From: Lisa Phillips <bognar.6**At_Symbol_Here**ND.EDU>
Subject: Re: [DCHAS-L] Academic Medical Policy Question
Date: April 12, 2012 1:47:08 PM EDT
Reply-To: DCHAS-L <DCHAS-L**At_Symbol_Here**MED.CORNELL.EDU>
Message-ID: <CE82A091FC41F7488B2C2E8F0FFF6BC81B4E93CEF7**At_Symbol_Here**>

Unless life threatening, chemical exposures (whether lab personnel or service personnel) are seen at the Health Services.  Our Health Services has access to our MSDS online and can they can reach our office if they are uncertain about what is the correct MSDS or questions about it.  (They can get a hold of someone in RM&S 24/7 if necessary.)

We do have our own Fire Department with EMT's/Paramedics, but minor exposures such as acid on hand=97 (first remove and rinse then go to Health Services).  NDFD is not called out.  


Lisa Bognar Phillips,CHMM, CHO
Laboratory Safety Compliance Manager
University Biosafety Officer
Risk Management and Safety
University of Notre Dame
Notre Dame, IN 46556
phone: 574-631-5037
fax:   574-631-8794
email: bognar.6**At_Symbol_Here** 

From: "Humphrey, Karalyn J." <Karalyn_Humphrey**At_Symbol_Here**BAYLOR.EDU>
Reply-To: DCHAS-L <DCHAS-L**At_Symbol_Here**MED.CORNELL.EDU>
Date: Thu, 12 Apr 2012 12:34:30 -0400
Subject: [DCHAS-L] Academic Medical Policy Question



My university is currently involved in discussions concerning how to medically respond to chemical exposures.  Our health center is currently only for routine illness and injury among students.  On one hand we have the opinion that the best course of action is to do what we can (remove and rinse if appropriate) and call the EMTs.  On the other hand, we have the opinion that the health center should become more robust or that we should either hire trained emergency personnel or train all our personnel to be emergency personnel.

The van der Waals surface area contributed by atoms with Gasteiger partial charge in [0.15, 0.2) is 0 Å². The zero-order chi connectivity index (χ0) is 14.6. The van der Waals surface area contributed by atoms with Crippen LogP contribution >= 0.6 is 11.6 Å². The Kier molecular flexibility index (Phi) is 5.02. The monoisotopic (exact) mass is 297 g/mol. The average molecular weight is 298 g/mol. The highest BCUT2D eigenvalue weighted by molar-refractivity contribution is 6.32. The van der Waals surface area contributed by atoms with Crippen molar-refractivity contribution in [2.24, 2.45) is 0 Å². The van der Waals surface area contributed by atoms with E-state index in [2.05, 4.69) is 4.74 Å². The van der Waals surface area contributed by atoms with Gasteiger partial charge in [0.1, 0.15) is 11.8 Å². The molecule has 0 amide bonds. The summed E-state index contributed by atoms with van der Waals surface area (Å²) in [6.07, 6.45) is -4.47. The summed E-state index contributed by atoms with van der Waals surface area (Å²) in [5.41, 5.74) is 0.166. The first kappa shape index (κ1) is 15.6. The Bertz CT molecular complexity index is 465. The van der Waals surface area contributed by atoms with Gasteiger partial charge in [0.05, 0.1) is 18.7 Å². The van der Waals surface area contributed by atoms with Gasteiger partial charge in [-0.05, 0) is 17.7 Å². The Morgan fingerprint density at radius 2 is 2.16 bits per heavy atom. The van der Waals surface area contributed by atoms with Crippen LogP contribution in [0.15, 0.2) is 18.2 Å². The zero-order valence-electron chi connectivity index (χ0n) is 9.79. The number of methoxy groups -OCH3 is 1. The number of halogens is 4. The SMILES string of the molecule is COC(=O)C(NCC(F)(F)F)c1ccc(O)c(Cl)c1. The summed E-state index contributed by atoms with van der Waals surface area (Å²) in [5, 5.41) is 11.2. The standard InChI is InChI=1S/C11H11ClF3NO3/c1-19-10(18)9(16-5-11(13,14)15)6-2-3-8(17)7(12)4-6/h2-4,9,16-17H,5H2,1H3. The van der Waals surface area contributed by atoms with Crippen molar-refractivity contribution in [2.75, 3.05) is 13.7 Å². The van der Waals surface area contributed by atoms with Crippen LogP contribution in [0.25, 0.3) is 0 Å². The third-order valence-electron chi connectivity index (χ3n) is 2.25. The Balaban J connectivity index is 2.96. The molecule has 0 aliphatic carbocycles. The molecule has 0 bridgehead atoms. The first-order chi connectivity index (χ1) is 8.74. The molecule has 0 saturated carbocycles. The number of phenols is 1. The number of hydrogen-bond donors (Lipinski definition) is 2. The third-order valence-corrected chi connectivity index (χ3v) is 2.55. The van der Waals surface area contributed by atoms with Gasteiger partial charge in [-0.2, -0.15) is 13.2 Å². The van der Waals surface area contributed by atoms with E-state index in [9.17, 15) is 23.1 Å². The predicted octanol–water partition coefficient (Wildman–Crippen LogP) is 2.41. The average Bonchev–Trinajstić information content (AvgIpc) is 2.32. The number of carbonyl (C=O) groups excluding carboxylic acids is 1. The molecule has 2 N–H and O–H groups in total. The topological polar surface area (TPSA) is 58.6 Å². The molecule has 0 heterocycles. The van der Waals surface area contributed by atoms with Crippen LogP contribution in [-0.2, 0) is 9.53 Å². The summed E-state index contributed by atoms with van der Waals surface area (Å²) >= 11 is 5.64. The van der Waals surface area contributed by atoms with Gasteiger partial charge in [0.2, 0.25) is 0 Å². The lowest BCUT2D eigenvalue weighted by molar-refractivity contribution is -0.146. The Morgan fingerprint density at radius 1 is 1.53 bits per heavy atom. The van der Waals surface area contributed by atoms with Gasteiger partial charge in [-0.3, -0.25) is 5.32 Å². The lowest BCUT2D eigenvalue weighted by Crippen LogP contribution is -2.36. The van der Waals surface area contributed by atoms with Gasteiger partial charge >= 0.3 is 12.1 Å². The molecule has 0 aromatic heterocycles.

I wanted to poll the academic members and see (1)  what role does your campus health center play; (2) what role do your lab personnel play; and (3) who are your emergency responders?


What I have been able to find online all seems to point to a policy of lab people rendering basic first aid and calling the EMTs.


Right now our policy has become to bypass the student health center, since they are not equipped to handle chemical exposures, and call the EMTs.  This is raising concern among our lab personnel, who consistently have the question of what is minor that we can deal with ourselves and what is major enough to call an ambulance.  The university stance is "when in doubt, call", but the personnel seem to want more guidance.  The problem is that every chemical exposure is different because every chemical is different, so we really can't provide hard and fast guidelines.


Thanks in advance,


Dr. Karalyn (Karen) Humphrey


Laboratory Coordinator, Department Safety Officer & Part-Time Lecturer

Baylor University Department of Chemistry & Biochemistry

Office: BSB E.111

Phone:  254-710-2002

"Vast worlds lie within the hollows of each atom, multifarious as the motes in a sunbeam."  ~Yoga Vasishtha


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